City of Elkhart and law enforcement continue body cam discussion

In Elkhart County the sheriff's department has been using body cameras since 2014 and Goshen Police have been using them since 2011. Elkhart officials say more information is needed before they make a decision.

"When it comes to jumping into a new initiative like body cameras we need to do the homework and thus far the study material is not there," says Brian Dickerson, an Elkhart common council member. 

Dickerson says more questions regarding storage and freedom of public information need to be answered before he is comfortable making a decision to spend taxpayer dollars.

"It was an easy decision for us," says Bret Weddell, Goshen City Council member. 

Weddell says after Goshen Police ran trial runs on different cameras within the community the vote to upgrade the old 2011 cameras was simple.

"In the past a few citizens had some claims against our officers and it was very simple. He reviewed the video, invited the citizen in to look at the video, end of conversation," explains Weddell. 

The Goshen Police Department has 53 body cameras, enough for every patrol officer. The footage they collect falls under public record and is burned to a DVD. Storage takes up a big chunk of the budget at about $31,200 a year.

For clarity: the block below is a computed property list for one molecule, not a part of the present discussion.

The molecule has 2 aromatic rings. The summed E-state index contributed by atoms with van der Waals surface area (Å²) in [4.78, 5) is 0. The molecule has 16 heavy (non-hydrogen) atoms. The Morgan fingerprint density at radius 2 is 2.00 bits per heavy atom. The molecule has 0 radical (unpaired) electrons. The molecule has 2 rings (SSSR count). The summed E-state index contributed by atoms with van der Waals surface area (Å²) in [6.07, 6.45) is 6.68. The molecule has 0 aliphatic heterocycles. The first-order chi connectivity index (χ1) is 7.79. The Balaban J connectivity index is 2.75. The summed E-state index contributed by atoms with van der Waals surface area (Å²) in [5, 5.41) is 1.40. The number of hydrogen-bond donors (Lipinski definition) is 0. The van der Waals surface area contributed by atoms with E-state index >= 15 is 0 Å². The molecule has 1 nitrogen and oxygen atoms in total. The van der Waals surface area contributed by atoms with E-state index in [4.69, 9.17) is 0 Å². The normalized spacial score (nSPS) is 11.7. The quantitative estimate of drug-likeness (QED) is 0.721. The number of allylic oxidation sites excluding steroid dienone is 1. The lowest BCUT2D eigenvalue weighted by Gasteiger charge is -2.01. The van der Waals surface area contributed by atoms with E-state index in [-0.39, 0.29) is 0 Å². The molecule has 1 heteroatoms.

"We spoke with other agencies about what they are doing and how they are doing it, there are still a lot of questions that we don't have answered," say Sergeant Chris Snyder of the Elkhart Police Department. 

Sergeant Snyder says the Elkhart Police Department has gathered information from neighboring agencies but some members of the common council think it is still too early to make a decision based on this information.

"Let other department who have chosen to invest those dollars let them learn from their mistakes and let us learn from them if other communities are making those investments lets work with them and gather that information," says Dickerson. 
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